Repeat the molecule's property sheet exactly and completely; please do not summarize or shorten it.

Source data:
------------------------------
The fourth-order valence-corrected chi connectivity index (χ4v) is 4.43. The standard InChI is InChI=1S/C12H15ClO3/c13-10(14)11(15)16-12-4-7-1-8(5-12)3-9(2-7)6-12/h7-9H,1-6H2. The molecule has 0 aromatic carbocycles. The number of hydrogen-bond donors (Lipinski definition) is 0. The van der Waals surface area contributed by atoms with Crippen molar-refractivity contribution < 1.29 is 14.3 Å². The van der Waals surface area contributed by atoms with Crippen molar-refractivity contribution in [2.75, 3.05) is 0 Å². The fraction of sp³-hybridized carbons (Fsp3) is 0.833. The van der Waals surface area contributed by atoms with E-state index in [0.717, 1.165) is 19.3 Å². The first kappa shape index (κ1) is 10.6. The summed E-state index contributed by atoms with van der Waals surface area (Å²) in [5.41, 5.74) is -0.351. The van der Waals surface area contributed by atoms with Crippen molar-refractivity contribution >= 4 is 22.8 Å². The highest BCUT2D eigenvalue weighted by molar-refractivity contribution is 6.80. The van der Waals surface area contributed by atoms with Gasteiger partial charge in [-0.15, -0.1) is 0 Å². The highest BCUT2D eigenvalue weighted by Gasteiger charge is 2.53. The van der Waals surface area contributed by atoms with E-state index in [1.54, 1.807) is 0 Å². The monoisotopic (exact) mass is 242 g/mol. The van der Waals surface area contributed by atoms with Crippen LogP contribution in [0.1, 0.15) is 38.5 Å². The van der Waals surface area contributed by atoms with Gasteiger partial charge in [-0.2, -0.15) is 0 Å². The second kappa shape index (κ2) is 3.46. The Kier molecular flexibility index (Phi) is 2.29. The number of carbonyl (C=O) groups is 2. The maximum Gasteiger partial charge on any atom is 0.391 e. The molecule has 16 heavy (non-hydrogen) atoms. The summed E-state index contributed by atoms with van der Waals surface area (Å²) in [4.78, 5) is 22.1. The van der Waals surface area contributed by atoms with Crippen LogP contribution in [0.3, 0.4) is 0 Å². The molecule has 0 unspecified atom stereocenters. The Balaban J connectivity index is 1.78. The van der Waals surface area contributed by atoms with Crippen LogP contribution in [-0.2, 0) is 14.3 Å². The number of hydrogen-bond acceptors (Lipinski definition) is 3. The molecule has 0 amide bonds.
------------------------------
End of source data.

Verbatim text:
The fourth-order valence-corrected chi connectivity index (χ4v) is 4.43. The standard InChI is InChI=1S/C12H15ClO3/c13-10(14)11(15)16-12-4-7-1-8(5-12)3-9(2-7)6-12/h7-9H,1-6H2. The molecule has 0 aromatic carbocycles. The number of hydrogen-bond donors (Lipinski definition) is 0. The van der Waals surface area contributed by atoms with Crippen molar-refractivity contribution < 1.29 is 14.3 Å². The van der Waals surface area contributed by atoms with Crippen molar-refractivity contribution in [2.75, 3.05) is 0 Å². The fraction of sp³-hybridized carbons (Fsp3) is 0.833. The van der Waals surface area contributed by atoms with E-state index in [0.717, 1.165) is 19.3 Å². The first kappa shape index (κ1) is 10.6. The summed E-state index contributed by atoms with van der Waals surface area (Å²) in [5.41, 5.74) is -0.351. The van der Waals surface area contributed by atoms with Crippen molar-refractivity contribution >= 4 is 22.8 Å². The highest BCUT2D eigenvalue weighted by molar-refractivity contribution is 6.80. The van der Waals surface area contributed by atoms with Gasteiger partial charge in [-0.15, -0.1) is 0 Å². The highest BCUT2D eigenvalue weighted by Gasteiger charge is 2.53. The van der Waals surface area contributed by atoms with E-state index in [1.54, 1.807) is 0 Å². The monoisotopic (exact) mass is 242 g/mol. The van der Waals surface area contributed by atoms with Crippen LogP contribution in [0.1, 0.15) is 38.5 Å². The van der Waals surface area contributed by atoms with Gasteiger partial charge in [-0.2, -0.15) is 0 Å². The second kappa shape index (κ2) is 3.46. The Kier molecular flexibility index (Phi) is 2.29. The number of carbonyl (C=O) groups is 2. The maximum Gasteiger partial charge on any atom is 0.391 e. The molecule has 16 heavy (non-hydrogen) atoms. The summed E-state index contributed by atoms with van der Waals surface area (Å²) in [4.78, 5) is 22.1. The van der Waals surface area contributed by atoms with Crippen LogP contribution in [0.3, 0.4) is 0 Å². The molecule has 0 unspecified atom stereocenters. The Balaban J connectivity index is 1.78. The van der Waals surface area contributed by atoms with Crippen LogP contribution in [-0.2, 0) is 14.3 Å². The number of hydrogen-bond acceptors (Lipinski definition) is 3. The molecule has 0 amide bonds.